Lately I haven’t been blogging about all the noise over the frustrating, pandering, cautious, and now weirdly essential New Museum exhibition Skin Fruit because after William Powhida‘s epic Brooklyn Rail cover illustration exploring the tangled web of connections that orchestrated the show there didn’t seem to be anything new worth saying—Roberta Smith hated it, her husband Jerry Saltz did too, perennial cranky-pants Peter Schjeldahl came out weirdly in favor of it. That is until this past Sunday, the NuMu’s chief curator Richard Flood closed a lecture in Portland, Oregon, on—what else?—the value of connections and international networks in the art world, with the angry admission that he knows little to nothing about one of the foremost international communicative networks (hint: you’re there right now), the blogosphere.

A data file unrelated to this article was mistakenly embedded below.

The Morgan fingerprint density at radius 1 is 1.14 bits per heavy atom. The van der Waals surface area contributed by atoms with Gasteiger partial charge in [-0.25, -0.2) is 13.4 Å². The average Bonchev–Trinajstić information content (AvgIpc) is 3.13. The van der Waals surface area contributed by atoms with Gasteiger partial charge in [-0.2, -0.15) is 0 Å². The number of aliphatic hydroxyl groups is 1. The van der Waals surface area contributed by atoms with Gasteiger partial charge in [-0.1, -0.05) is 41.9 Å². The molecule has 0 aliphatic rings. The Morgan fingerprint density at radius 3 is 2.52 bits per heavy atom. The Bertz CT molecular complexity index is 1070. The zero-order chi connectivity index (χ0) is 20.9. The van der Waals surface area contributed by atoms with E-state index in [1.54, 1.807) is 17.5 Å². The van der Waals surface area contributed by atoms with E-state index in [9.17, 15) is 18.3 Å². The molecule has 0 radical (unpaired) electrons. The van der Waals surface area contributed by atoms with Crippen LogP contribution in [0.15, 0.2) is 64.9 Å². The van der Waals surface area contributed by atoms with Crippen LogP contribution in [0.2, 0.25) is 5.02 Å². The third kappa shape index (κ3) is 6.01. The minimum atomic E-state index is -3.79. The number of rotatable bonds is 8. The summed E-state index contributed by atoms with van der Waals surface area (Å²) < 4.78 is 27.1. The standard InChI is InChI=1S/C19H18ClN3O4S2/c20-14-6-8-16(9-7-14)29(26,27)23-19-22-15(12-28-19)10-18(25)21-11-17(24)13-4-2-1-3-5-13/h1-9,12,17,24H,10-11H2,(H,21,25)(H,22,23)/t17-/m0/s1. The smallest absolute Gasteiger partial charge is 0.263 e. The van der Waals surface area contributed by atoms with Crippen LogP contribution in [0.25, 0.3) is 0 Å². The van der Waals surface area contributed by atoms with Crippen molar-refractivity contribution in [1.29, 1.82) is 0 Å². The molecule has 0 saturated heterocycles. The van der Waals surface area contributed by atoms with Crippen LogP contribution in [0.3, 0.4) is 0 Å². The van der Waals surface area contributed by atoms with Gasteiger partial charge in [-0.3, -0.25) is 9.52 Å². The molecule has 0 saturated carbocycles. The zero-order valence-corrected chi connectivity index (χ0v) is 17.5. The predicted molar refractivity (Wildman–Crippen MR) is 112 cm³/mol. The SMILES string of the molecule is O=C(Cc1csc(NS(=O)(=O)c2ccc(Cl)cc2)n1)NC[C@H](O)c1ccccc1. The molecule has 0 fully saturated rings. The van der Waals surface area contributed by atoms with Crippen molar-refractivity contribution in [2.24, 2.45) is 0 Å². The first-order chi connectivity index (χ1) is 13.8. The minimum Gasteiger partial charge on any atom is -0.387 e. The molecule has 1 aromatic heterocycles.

According to Hyperallergic, Flood closed his talk titled “Creating Networks: The New Internationalism” at the Portland Art Museum with a get-off-my-lawn-like rant about blogs and the blogging bloggers who tweet them. It began with, “I just found out about blogs three months ago,” and then got so much better.
Especially this part:
Blogs are like being out on a prairie and one prairie dog pops up; none of the others can see it, but they can feel the movement in the earth. So another pops up. And another. They are not communicating with each other. They have no idea. History means nothing to them. Truth means nothing to them.
He reportedly went on to compare Saltz to Mussolini (seriously) and concluded his talk by waving a rolled-up newspaper threateningly at the audience full of bloggers. (ModernArtNotes)